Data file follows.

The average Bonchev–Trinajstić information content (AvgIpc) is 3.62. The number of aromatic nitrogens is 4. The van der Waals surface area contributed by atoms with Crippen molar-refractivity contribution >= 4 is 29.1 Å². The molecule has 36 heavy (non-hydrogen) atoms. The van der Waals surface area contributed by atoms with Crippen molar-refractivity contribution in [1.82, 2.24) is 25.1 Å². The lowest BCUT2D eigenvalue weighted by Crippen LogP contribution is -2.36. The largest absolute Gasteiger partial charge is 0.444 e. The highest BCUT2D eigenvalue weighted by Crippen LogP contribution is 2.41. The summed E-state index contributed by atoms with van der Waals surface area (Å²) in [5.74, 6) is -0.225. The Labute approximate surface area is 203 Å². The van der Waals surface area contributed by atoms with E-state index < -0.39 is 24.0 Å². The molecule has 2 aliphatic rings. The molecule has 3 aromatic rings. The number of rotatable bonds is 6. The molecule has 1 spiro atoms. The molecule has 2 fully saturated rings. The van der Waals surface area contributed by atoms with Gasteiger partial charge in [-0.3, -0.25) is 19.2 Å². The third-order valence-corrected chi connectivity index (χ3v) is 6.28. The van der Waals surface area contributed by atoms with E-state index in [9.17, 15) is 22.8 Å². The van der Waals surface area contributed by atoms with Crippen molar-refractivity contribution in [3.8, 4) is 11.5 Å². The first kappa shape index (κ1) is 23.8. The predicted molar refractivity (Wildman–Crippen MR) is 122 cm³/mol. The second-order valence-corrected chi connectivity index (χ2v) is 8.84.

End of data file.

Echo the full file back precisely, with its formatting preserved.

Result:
The average Bonchev–Trinajstić information content (AvgIpc) is 3.62. The number of aromatic nitrogens is 4. The van der Waals surface area contributed by atoms with Crippen molar-refractivity contribution >= 4 is 29.1 Å². The molecule has 36 heavy (non-hydrogen) atoms. The van der Waals surface area contributed by atoms with Crippen molar-refractivity contribution in [1.82, 2.24) is 25.1 Å². The lowest BCUT2D eigenvalue weighted by Crippen LogP contribution is -2.36. The largest absolute Gasteiger partial charge is 0.444 e. The highest BCUT2D eigenvalue weighted by Crippen LogP contribution is 2.41. The summed E-state index contributed by atoms with van der Waals surface area (Å²) in [5.74, 6) is -0.225. The Labute approximate surface area is 203 Å². The van der Waals surface area contributed by atoms with E-state index < -0.39 is 24.0 Å². The molecule has 2 aliphatic rings. The molecule has 3 aromatic rings. The number of rotatable bonds is 6. The molecule has 1 spiro atoms. The molecule has 2 fully saturated rings. The van der Waals surface area contributed by atoms with Gasteiger partial charge in [-0.3, -0.25) is 19.2 Å². The third-order valence-corrected chi connectivity index (χ3v) is 6.28. The van der Waals surface area contributed by atoms with E-state index in [9.17, 15) is 22.8 Å². The van der Waals surface area contributed by atoms with Crippen molar-refractivity contribution in [3.8, 4) is 11.5 Å². The first kappa shape index (κ1) is 23.8. The predicted molar refractivity (Wildman–Crippen MR) is 122 cm³/mol. The second-order valence-corrected chi connectivity index (χ2v) is 8.84.